Australian Dictionary of Biography

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Cultural Advice

Aboriginal and Torres Strait Islander people should be aware that this website contains names, images, and voices of deceased persons.

In addition, some articles contain terms or views that were acceptable within mainstream Australian culture in the period in which they were written, but may no longer be considered appropriate.

These articles do not necessarily reflect the views of The Australian National University.

Older articles are being reviewed with a view to bringing them into line with contemporary values but the original text will remain available for historical context.

About the Australian Dictionary of Biography

The Australian Dictionary of Biography is Australia's pre-eminent dictionary of national biography. In it you will find concise, informative and fascinating descriptions of the lives of over 13,000 significant and representative persons in Australian history. The subjects come from all walks of life — from prime ministers, governors-general and premiers, generals and bishops, artists, actors and authors, engineers and schoolteachers, to prostitutes, thieves and murderers — providing a cross-section of Australian society.

The ADB is produced by the National Centre of Biography at the Australian National University (ANU) and is available both as a hardcopy publication and online.

Frequently Asked Questions


ADB structure

The Australian Dictionary of Biography is a national, co-operative enterprise, founded and maintained by the ANU. The project is headed by the General Editor, based at the ANU, and an Editorial Board, which discusses matters of general policy. ADB Working Parties draw up lists of individuals selected for inclusion in the ADB and give advice on appropriate authors. The General Editor then commissions the entries. Section editors, drawn from each of the Working Parties, and Editorial Fellows, who are eminent academic historians, read and review all entries.

ADB authors

Over 4,500 authors, not all of them academics, have written entries for the Australian Dictionary of Biography.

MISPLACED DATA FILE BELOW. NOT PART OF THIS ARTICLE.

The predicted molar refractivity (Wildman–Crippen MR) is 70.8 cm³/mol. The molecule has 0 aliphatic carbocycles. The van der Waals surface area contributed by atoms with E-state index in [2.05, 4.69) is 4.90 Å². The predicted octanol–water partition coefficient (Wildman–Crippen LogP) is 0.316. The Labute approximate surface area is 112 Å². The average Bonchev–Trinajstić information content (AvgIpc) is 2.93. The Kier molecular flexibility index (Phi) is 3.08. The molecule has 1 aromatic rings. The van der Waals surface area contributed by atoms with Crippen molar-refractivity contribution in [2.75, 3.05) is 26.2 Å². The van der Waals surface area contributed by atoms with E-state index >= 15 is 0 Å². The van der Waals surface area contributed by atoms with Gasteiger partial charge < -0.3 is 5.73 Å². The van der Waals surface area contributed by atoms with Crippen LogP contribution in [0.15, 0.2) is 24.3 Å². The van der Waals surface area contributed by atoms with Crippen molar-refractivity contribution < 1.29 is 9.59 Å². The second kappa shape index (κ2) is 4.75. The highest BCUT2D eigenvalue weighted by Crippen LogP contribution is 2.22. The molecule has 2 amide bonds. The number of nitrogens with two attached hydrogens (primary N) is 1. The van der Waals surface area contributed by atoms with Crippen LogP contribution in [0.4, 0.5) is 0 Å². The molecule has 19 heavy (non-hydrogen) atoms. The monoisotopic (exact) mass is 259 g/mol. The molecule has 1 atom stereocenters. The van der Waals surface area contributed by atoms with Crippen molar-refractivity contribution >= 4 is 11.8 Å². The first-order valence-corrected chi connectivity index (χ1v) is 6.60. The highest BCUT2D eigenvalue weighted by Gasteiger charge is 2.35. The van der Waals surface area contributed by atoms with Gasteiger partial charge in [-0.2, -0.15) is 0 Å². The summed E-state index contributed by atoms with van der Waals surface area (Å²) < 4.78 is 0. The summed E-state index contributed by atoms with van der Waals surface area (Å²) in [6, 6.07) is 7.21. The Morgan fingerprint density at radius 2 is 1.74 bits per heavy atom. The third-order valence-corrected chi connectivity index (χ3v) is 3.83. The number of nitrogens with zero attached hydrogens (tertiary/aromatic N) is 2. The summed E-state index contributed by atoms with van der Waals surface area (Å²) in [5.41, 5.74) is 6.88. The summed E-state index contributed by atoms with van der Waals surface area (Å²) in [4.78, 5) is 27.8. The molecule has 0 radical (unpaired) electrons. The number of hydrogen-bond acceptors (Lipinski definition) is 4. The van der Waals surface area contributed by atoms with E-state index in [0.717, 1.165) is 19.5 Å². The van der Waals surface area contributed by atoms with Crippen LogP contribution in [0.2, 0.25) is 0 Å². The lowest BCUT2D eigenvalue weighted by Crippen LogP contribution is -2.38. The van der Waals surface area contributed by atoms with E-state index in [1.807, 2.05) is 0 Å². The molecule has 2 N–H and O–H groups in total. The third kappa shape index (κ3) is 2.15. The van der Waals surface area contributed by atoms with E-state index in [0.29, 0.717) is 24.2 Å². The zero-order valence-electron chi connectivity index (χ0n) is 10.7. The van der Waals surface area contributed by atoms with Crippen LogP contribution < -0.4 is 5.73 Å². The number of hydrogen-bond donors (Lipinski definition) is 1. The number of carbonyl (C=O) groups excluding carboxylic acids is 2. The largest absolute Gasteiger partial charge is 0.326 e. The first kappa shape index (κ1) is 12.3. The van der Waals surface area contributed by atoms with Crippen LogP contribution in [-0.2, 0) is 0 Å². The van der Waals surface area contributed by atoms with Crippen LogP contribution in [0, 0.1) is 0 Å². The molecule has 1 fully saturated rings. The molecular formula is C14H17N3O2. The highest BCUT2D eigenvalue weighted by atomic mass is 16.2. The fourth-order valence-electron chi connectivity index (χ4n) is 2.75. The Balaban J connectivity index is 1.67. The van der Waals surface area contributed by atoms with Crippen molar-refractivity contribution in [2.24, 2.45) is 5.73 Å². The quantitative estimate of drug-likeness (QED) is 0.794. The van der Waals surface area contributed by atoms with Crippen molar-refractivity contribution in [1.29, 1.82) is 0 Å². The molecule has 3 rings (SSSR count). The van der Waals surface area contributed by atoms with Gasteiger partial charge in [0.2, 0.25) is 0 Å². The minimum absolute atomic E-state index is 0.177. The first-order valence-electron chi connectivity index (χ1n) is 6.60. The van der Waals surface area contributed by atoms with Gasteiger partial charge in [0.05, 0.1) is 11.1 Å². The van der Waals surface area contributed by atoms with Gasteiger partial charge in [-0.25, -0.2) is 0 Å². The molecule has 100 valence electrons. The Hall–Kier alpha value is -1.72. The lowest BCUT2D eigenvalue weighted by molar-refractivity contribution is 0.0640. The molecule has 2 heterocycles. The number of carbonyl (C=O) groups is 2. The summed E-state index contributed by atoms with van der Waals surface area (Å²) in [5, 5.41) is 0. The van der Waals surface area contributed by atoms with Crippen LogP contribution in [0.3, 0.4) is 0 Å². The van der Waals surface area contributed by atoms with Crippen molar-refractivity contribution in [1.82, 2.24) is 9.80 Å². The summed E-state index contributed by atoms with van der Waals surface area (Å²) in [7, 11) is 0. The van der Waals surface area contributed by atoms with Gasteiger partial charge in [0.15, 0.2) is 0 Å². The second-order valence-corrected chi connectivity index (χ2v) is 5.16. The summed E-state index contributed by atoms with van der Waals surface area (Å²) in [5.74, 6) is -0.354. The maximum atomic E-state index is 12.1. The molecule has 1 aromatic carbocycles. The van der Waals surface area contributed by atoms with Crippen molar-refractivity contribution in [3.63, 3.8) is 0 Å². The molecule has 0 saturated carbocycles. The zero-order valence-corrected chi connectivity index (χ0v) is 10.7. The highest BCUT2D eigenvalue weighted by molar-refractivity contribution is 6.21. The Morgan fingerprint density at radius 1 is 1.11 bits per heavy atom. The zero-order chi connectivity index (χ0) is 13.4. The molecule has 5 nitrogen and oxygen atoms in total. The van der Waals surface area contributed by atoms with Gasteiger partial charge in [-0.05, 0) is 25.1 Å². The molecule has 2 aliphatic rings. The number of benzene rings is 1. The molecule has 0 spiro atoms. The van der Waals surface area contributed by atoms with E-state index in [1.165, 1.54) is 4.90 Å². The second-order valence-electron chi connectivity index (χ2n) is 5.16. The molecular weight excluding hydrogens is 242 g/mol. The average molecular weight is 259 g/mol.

Authors are commissioned on the recommendations of ADB Working Parties. If you wish to have your name recorded as the possible author of a future entry, please notify ADB staff at Please supply a cv and indicate your subject area of expertise. Your details will be sent to the relevant Working Party for consideration.

Authors' Roll of Honour


ADB Medal

The ADB Medal is awarded to people who have given long and distinguished service to the Australian Dictionary of Biography. 26 Medals have so far been awarded.


ADB entries

Authors with a particular knowledge of the subjects or their fields are commissioned to write ADB articles. When the entries are submitted, members of the research and editorial staff of the ADB check every verifiable statement of fact, evaluate the article for balance and comprehensiveness, and edit the text in accordance with the ADB’s conventions and style. Edited versions are then sent to authors for approval before publication.

The most eminent people in Australia’s history are given entries of 2000 to 6000 words; other significant figures have entries that range in length from 500 to 2000 words. The ADB does not pretend to be setting up a pantheon of immortals, however. While the volumes cover the orthodox fields of politics, business, religion, the land, the professions and the arts, they also attempt to reflect the rich variety of Australian life by including representatives of every social group and sphere of endeavour. Entries on these representative people are usually 500 to 750 words in length. The ADB prides itself on its blend of elitism and egalitarianism.

Structure of ADB entries


Word of Explanation on the ADB Editorial Process

The ADB has a rigorous refereeing process and a robust editorial process involving its Editorial Board, State and Commonwealth working parties, authors, research editors, referees, readers and professional editors.

  1. Working parties select the authors to write ADB entries on the basis of their expertise.
  2. Once an author submits her or his commissioned entry, it is read and reviewed by the General Editor and one of seven section editors.
  3. At least three layers of editors within the ADB then work on the entries from that point, implementing the section and General Editor’s reports.
    i. The research editors check every fact (where possible) against the archival and documentary record and edit the entry. The research editors read each other’s articles in cooperative advisory roles.
    ii. The managing editor supervises the research editors’ work. The General Editor reviews this process overall.
    iii. The article is then independently refereed a second time by one/some of the Editorial Fellows.
  4. The author considers and approves the edited piece, or makes further suggestions.

High-quality journals are subjected to a process of independent refereeing. ADB entries are refereed independently at least twice. Few journals have such a thorough editing and refereeing process.

Print edition

cover of vol 16 of the ADBNineteen volumes of the Australian Dictionary of Biography, including a supplementary volume of ‘missing persons’ have, so far, been published.

Volume 1 of the ADB was published in 1966; volume 19 in 2021. Staff are now editing entries for those who died in 1996-2000.

Purchasing copies

Reviews of the ADB